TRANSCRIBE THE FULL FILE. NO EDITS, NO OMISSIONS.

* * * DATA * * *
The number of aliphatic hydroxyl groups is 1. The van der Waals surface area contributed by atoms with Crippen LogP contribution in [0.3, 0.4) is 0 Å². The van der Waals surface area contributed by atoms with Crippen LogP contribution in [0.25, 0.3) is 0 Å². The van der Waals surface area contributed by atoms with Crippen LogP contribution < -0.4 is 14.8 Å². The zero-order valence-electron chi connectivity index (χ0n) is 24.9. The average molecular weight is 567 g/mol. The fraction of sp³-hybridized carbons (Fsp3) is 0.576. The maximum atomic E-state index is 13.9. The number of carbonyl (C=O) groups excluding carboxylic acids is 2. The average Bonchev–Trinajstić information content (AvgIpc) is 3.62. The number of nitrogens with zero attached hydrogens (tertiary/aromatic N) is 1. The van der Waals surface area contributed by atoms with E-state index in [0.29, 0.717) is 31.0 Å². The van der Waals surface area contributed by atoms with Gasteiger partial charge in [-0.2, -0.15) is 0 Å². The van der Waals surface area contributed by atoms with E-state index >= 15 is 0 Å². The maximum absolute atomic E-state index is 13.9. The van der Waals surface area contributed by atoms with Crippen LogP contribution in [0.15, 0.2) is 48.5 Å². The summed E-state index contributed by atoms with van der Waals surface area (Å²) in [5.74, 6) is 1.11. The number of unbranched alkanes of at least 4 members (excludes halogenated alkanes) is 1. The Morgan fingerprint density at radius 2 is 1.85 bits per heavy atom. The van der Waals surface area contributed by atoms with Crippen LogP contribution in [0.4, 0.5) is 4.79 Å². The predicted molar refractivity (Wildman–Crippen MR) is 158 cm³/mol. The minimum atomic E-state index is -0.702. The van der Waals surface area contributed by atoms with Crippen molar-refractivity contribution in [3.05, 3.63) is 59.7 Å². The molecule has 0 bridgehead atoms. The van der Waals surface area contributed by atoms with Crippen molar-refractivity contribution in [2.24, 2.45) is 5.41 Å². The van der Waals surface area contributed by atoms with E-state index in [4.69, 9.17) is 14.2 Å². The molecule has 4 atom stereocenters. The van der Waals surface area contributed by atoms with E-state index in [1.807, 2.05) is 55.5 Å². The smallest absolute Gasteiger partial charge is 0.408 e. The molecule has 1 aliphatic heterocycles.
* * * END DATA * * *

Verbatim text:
The number of aliphatic hydroxyl groups is 1. The van der Waals surface area contributed by atoms with Crippen LogP contribution in [0.3, 0.4) is 0 Å². The van der Waals surface area contributed by atoms with Crippen LogP contribution in [0.25, 0.3) is 0 Å². The van der Waals surface area contributed by atoms with Crippen LogP contribution < -0.4 is 14.8 Å². The zero-order valence-electron chi connectivity index (χ0n) is 24.9. The average molecular weight is 567 g/mol. The fraction of sp³-hybridized carbons (Fsp3) is 0.576. The maximum atomic E-state index is 13.9. The number of carbonyl (C=O) groups excluding carboxylic acids is 2. The average Bonchev–Trinajstić information content (AvgIpc) is 3.62. The number of nitrogens with zero attached hydrogens (tertiary/aromatic N) is 1. The van der Waals surface area contributed by atoms with E-state index in [0.29, 0.717) is 31.0 Å². The van der Waals surface area contributed by atoms with Gasteiger partial charge in [-0.2, -0.15) is 0 Å². The van der Waals surface area contributed by atoms with E-state index >= 15 is 0 Å². The maximum absolute atomic E-state index is 13.9. The van der Waals surface area contributed by atoms with Crippen LogP contribution in [0.15, 0.2) is 48.5 Å². The summed E-state index contributed by atoms with van der Waals surface area (Å²) in [5.74, 6) is 1.11. The number of unbranched alkanes of at least 4 members (excludes halogenated alkanes) is 1. The Morgan fingerprint density at radius 2 is 1.85 bits per heavy atom. The van der Waals surface area contributed by atoms with Crippen LogP contribution in [0.4, 0.5) is 4.79 Å². The predicted molar refractivity (Wildman–Crippen MR) is 158 cm³/mol. The minimum atomic E-state index is -0.702. The van der Waals surface area contributed by atoms with Crippen molar-refractivity contribution in [3.05, 3.63) is 59.7 Å². The molecule has 0 bridgehead atoms. The van der Waals surface area contributed by atoms with Crippen molar-refractivity contribution in [2.24, 2.45) is 5.41 Å². The van der Waals surface area contributed by atoms with E-state index in [4.69, 9.17) is 14.2 Å². The molecule has 4 atom stereocenters. The van der Waals surface area contributed by atoms with E-state index in [1.807, 2.05) is 55.5 Å². The smallest absolute Gasteiger partial charge is 0.408 e. The molecule has 1 aliphatic heterocycles.